Seattle’s beautiful room
May 13, 2011, 6:16 pm
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[The main hall in Seattle Public Library by OZinOH.]

Dutch architects OMA set out to make a beautiful city room in Seattle and this picture shows it so well.

Beside awe, I had a sense of something very new happening when I went to visit this fantastic place while working on a project in Seattle two years ago.  It stuck me that the architects would be so bold to present a four story concrete wall to the public immediately upon entry to their new library – people want baubles, not abstraction.  But there it is, directly in line with the front door, looming, menacing and slipping into a black night sky ceiling.  It’s Kubrick’s 2001 a Space Odyssey, or the Kabbah in Mecca – silent and mysterious.

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watching the royals


Why so enthralled with the royal wedding?  It’s senseless to care about quaint, ceremonial institutions. Fairy tales and princesses – we’ve moved on, haven’t we?  We revolted against and removed the heads of monarchs and dispatched the ideas that held us in thrall and them in power:  divine right, heredity.  And with blood and politics ushered in emancipatory ideas to fill the void:  enlightenment, meritocracy, democracy and modernism.  Plebiscite, suffrage, revolution: these are the hard fought – and won – battles waged against the long pre-modern night.

To the wedding, reaction among my friends was pretty tepid.  Except for three Brits who donned their fascinators and watched on the BBC big screen in DUMBO and later the repeat in a bar in Brooklyn, no one seemed to care much. Each was one of nonchalant, bored, oblivious, mocking and categorically opposed.  Some were a mix.  I’m busy, we defeated the Brits, we’re anti-pomp, but mostly, we’re American, was the field of responses.

When Diana died, I watched, in the middle of the night in my east coast studio:  the cortege of the Princess, her sons, the princes and her shocked brother walking in black suits behind.  “The half muffled bells of Westminster Abbey ring out their quarter peal across an unusually still London,” said the announcer.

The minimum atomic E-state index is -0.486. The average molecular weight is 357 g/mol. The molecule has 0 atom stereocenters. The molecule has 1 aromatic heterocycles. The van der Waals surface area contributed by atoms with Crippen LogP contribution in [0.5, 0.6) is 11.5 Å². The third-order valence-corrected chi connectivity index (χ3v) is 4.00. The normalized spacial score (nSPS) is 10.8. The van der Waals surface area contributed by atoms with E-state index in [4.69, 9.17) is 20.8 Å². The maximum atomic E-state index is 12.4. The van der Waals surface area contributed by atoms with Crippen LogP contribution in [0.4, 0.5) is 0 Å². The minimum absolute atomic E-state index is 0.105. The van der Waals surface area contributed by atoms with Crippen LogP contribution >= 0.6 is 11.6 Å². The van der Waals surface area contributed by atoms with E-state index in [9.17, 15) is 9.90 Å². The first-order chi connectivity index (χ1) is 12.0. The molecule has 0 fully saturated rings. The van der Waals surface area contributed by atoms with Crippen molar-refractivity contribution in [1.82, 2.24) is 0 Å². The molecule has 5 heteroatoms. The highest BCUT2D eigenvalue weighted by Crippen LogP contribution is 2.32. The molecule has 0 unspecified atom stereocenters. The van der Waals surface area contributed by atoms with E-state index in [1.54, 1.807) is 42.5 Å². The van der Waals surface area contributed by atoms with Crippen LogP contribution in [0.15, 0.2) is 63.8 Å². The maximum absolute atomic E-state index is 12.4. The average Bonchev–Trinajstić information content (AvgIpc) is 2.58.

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May 9, 2011, 5:08 pm
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May 9, 2011, 5:04 pm
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six stories

In autumn the surface water in lakes begins to cool and grow heavy.  Eventually the heavy top water sinks and displaces the lighter water at the bottom of the lake; and the lake turns.

History can be like a lake.  Take for example how we see class, particularly the members of the upper and lower ones.  Alain de Botton, in his book Status Anxiety, uses three stories to illustrate how we used to see the rich and poor, until about the middle of the 18th century, and three more stories to show how that perception of class has literally flipped.

We used to believe the labour of the poor drove wealth creation, that there was no shame in poverty, and that the riches of the upper echelons were generally ill gotten.  Now we believe the opposite.

Arguments can be made about the relative truthfulness of each of the two antipodal visions of society.  It’s much harder to argue that the radical shift in perspective has not had a profound effect on our lives.  To claim we’re not worse off, for instance.  Among many other things, it’s quite clear we have become uncompromisingly and unapologetically uncharitable.

From Status Anxiety:  the first three stories are the old vision, and the second three are what we believe today.  The old view of class:

Three useful old stories about failure:

From approximately 30 AD, when Jesus began his ministry, to the latter half of the twentieth century, the lowest in Western societies had to had three stories about their significance, which, while they could be believed, must have worked a profoundly consoling, anxiety-reducing effect on their listeners.

First Story:  The Poor Are Not Responsible for Their Condition and Are the Most Useful in Society

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May 8, 2011, 2:17 pm
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1930s society ladies dress as goddesses:  Ariel, Hecate, Europa, Flora, Dido, Arethusa, Minerva, Helen of Troy, Queen of the Amazons, Ariadne, Clio, Medusa and Venus

from the Guardian online.

Photography from The Yevonde Portrait Archive.

the good citizen’s alphabet

The Good Citizen’s Alphabet, Bertrand Russell & Franciszka Themerson, Gaberbocchus Press, from Design Observer.

excerpts –

CHRISTIAN – contrary to the Gospels.

DIABOLIC – liable to diminish the income of the rich.

GREEDY – wanting something I have and you haven’t.

LIBERTY – the right to obey the police.

OBJECTIVE – a delusion which other lunatics share.

VIRTUE – submission to the government.

XENOPHOBIA – the Andorran opinion that the inhabitants of Andorra are the best.